'Many-to-many' communication: the end of the Internet

November 20, 1995|By Robert Burruss

KENSINGTON -- In the olden days, before Johannes Gutenberg figured out an efficient means of broadcasting, most information moved from one mouth to one, or several, pairs of ears. Such a system of communication might be called ''one-to-one,'' since mostly that's what it was.

One-to-one communication has a high rate of error accumulation. Interesting or provocative information got buried under fast-growing, multi-branched trees of fable. One wonders how much history and religion have been twisted and deformed by such one-to-one communication. Did Moses really spend 40 years in the desert, or did 40 days only seem like 40 years, embellished as the story worked its way along?

The movie version starring Charlton Heston can qualify as few-to-many communication -- from the producer, director and writer and their hired hands, to us, the many. The Internet offers something new.

When I cruise the Internet, I can tie into places like ''Space Weather,'' where the National Oceanographic and Atmospheric Administration gives the daily count of protons in the sun's ''wind'' and their velocities as they hit the earth's magnetic field or streak past to forever at a million miles an hour. I can also download pictures of the sun -- or of naked women, if that's my mood.

The Internet, in its present mode, is a few-to-few form of communication. The people at NOAA, for instance, broadcast to the few people who need or, like me, are simply interested in things like the speed and density of the solar wind and last month's accounting of daily solar X-ray energies.

As I was wandering cyberspace recently, I stumbled into Hampshire College in Amherst, Massachusetts. The address is http://hamp.hamsphire.edu. There I found a listing for ''Student Home Pages'' where I ''clicked on'' LAST NAME (in so-called hypertext, whose ''hot'' words can connect you to other, usually related, sources of information). From the list of student names, I chose, at random, Tara Morrison's home page, entitled, ''some girls wander by mistake.''

Near the top of Ms. Morrison's home page, she says, ''Imagine if you will a large TEMPLE [hypertext] in the middle of the Internet.'' I clicked on TEMPLE to see where it might lead, and suddenly I was in England, in the ''Temple Courtyard: (the address is: http://www.tardis.ed.ac.uk). I clicked on MAIN ENTRANCE, and then on CHARLIE'S PLACE.

''Charlie's Place'' belongs to Charlie Stross, who calls himself a ''UNIX oriented text mangler.'' He lives in Edinburgh, Scotland, and he writes fiction and essays. The essay I copied is named ''Eating the States: The Political Implications of Cyberspace.''

''Much of the chatter about video and demand and maneuvering between networking companies,'' says Mr. Stross, ''has tended to conceal the fact that what [Albert] Gore was talking about -- and still is talking about -- is not simply a better cable TC system; it's a true many-to-many communications network, as fundamentally different from the existing TV system as the telephone network is from commercial radio.''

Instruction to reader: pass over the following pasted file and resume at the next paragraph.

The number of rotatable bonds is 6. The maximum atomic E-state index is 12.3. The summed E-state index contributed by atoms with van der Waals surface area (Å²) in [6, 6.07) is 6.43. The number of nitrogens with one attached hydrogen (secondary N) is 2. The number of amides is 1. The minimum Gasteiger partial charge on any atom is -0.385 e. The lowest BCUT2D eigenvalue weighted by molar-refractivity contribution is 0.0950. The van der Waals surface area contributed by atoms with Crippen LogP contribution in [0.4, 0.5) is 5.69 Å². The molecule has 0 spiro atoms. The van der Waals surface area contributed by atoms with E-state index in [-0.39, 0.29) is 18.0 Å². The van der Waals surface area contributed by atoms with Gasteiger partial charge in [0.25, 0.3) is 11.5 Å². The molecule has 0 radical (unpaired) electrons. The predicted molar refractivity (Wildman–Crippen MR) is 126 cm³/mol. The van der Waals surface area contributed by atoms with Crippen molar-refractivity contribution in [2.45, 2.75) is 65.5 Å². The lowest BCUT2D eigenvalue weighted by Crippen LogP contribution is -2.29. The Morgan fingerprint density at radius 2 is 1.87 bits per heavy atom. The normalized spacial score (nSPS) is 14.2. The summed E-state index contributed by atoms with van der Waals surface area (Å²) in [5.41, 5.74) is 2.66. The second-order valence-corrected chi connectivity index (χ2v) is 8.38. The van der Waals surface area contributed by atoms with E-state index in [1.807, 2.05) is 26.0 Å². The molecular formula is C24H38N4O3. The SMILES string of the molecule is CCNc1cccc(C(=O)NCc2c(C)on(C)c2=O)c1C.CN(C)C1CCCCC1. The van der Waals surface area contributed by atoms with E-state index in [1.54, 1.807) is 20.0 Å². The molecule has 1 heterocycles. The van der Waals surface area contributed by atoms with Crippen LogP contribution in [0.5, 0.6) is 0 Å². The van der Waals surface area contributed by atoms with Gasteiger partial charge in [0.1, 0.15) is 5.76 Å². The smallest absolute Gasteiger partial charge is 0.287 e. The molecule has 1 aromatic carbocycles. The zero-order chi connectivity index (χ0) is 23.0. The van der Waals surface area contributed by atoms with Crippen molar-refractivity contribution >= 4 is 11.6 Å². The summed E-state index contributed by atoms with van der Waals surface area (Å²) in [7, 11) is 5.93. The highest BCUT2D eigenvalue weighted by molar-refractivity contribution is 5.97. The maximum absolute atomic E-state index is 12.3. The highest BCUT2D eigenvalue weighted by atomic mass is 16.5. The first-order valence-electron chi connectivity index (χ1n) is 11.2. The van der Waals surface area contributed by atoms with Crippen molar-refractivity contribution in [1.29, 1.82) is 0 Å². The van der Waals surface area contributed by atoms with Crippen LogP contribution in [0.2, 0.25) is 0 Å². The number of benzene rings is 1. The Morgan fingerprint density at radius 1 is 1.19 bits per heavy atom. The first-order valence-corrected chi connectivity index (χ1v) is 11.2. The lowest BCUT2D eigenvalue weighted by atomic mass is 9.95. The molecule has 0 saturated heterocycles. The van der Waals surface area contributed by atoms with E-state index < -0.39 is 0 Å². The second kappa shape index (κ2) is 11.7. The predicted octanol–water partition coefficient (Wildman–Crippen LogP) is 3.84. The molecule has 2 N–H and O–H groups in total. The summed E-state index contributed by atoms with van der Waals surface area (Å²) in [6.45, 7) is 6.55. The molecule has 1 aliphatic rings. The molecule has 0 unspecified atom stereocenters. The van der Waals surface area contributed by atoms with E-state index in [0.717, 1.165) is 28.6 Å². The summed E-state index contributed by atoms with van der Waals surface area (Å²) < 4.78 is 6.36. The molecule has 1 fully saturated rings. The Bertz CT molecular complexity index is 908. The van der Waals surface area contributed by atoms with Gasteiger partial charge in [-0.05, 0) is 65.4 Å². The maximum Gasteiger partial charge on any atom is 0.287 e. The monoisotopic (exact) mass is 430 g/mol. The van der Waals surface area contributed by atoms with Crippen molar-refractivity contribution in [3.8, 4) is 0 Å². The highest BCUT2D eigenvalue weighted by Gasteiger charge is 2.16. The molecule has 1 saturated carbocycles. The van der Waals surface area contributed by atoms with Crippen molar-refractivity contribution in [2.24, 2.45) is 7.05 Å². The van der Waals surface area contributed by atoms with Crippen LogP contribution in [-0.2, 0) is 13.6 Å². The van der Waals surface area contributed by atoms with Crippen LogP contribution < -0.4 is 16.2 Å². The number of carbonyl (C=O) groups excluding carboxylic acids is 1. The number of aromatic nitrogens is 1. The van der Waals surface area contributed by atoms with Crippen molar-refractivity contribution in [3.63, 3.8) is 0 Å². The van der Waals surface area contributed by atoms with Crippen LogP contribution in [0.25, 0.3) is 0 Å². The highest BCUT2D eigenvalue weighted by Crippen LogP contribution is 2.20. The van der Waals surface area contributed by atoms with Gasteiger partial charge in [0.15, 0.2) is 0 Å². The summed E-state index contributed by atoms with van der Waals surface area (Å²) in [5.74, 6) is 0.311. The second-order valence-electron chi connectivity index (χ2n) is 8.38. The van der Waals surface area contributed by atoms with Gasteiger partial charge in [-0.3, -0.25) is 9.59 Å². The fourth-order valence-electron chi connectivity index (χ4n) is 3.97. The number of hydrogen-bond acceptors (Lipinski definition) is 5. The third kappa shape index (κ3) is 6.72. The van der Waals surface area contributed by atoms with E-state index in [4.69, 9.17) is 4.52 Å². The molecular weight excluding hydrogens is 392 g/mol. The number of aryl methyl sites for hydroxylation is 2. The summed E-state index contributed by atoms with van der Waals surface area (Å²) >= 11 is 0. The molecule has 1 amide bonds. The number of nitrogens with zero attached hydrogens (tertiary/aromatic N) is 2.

The ''many-to-many communications'' phrase describes a property, still latent, in the Internet: the ability for anyone to send message to everyone -- and for everyone to respond. Mr. Stross, when I asked (by e-mail) about the origin of the phrase, said it came from ''Nicholas Negroponte or Marshal McLuhan or one of their illustrious ilk, I think. I picked it up and ran with it.''

Whatever the original source, the Internet's proto ''many-to-many'' communications is rapidly infringing on the ''few-to-many'' systems such as television (four decades or so now), radio and movies (eight decades each), and the printed word (five centuries).

We're only at the beginning. The Internet conveys huge amounts of information to individuals and groups all over the world at the speed of light -- with layovers here and there as it jumps from computer to computer en route from sender(s) to receiver(s).

The apotheosis of many-to-many communications will be achieved when computers at least a thousand times faster than present ones will be readily available. We'll then have real-time, speed-of-light voice and video communication from any point on earth to any other point, in a true many-to-many system.

Imagine that you're in the middle of the Sahara Desert, or the Gobi, or somewhere in Antarctica. You spin through a billion channels from all over the world, categorized by subject matter. The audio portion might be delivered through a little speaker behind one ear, and the video might come through a ''heads-up'' projector on the inside of your glasses, so you can pay attention to either the video image or to the real scene at hand.

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